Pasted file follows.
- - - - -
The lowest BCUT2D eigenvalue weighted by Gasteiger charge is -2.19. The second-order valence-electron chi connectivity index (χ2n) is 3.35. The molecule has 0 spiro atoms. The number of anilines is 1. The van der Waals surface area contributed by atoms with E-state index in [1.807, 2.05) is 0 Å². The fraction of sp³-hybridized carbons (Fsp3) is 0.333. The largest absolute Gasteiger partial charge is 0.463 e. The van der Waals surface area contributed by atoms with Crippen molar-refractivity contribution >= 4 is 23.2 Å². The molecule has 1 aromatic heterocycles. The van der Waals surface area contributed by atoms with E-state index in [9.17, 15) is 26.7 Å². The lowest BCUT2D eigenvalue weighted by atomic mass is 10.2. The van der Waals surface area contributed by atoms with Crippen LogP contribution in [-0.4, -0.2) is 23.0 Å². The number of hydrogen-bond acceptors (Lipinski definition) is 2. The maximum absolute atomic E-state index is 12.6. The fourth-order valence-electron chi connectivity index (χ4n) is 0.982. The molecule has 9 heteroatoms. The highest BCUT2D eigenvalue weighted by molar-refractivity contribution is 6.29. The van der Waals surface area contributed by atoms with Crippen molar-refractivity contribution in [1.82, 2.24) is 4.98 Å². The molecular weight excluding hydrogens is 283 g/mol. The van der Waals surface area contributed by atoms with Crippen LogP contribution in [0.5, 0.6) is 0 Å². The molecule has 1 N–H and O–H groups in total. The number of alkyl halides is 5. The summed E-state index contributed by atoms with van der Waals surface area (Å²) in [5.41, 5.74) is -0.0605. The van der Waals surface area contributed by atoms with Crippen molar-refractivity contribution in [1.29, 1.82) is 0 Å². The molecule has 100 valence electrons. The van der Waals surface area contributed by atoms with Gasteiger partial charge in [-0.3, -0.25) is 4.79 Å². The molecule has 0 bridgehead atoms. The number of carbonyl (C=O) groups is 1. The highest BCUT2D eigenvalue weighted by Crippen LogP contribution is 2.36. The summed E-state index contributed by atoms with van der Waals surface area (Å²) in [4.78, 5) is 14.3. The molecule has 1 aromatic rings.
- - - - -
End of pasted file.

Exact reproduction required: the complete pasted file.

The lowest BCUT2D eigenvalue weighted by Gasteiger charge is -2.19. The second-order valence-electron chi connectivity index (χ2n) is 3.35. The molecule has 0 spiro atoms. The number of anilines is 1. The van der Waals surface area contributed by atoms with E-state index in [1.807, 2.05) is 0 Å². The fraction of sp³-hybridized carbons (Fsp3) is 0.333. The largest absolute Gasteiger partial charge is 0.463 e. The van der Waals surface area contributed by atoms with Crippen molar-refractivity contribution >= 4 is 23.2 Å². The molecule has 1 aromatic heterocycles. The van der Waals surface area contributed by atoms with E-state index in [9.17, 15) is 26.7 Å². The lowest BCUT2D eigenvalue weighted by atomic mass is 10.2. The van der Waals surface area contributed by atoms with Crippen LogP contribution in [-0.4, -0.2) is 23.0 Å². The number of hydrogen-bond acceptors (Lipinski definition) is 2. The maximum absolute atomic E-state index is 12.6. The fourth-order valence-electron chi connectivity index (χ4n) is 0.982. The molecule has 9 heteroatoms. The highest BCUT2D eigenvalue weighted by molar-refractivity contribution is 6.29. The van der Waals surface area contributed by atoms with Crippen molar-refractivity contribution in [1.82, 2.24) is 4.98 Å². The molecular weight excluding hydrogens is 283 g/mol. The van der Waals surface area contributed by atoms with Crippen LogP contribution in [0.5, 0.6) is 0 Å². The molecule has 1 N–H and O–H groups in total. The number of alkyl halides is 5. The summed E-state index contributed by atoms with van der Waals surface area (Å²) in [5.41, 5.74) is -0.0605. The van der Waals surface area contributed by atoms with Crippen molar-refractivity contribution in [1.29, 1.82) is 0 Å². The molecule has 100 valence electrons. The van der Waals surface area contributed by atoms with Gasteiger partial charge in [-0.3, -0.25) is 4.79 Å². The molecule has 0 bridgehead atoms. The number of carbonyl (C=O) groups is 1. The highest BCUT2D eigenvalue weighted by Crippen LogP contribution is 2.36. The summed E-state index contributed by atoms with van der Waals surface area (Å²) in [4.78, 5) is 14.3. The molecule has 1 aromatic rings.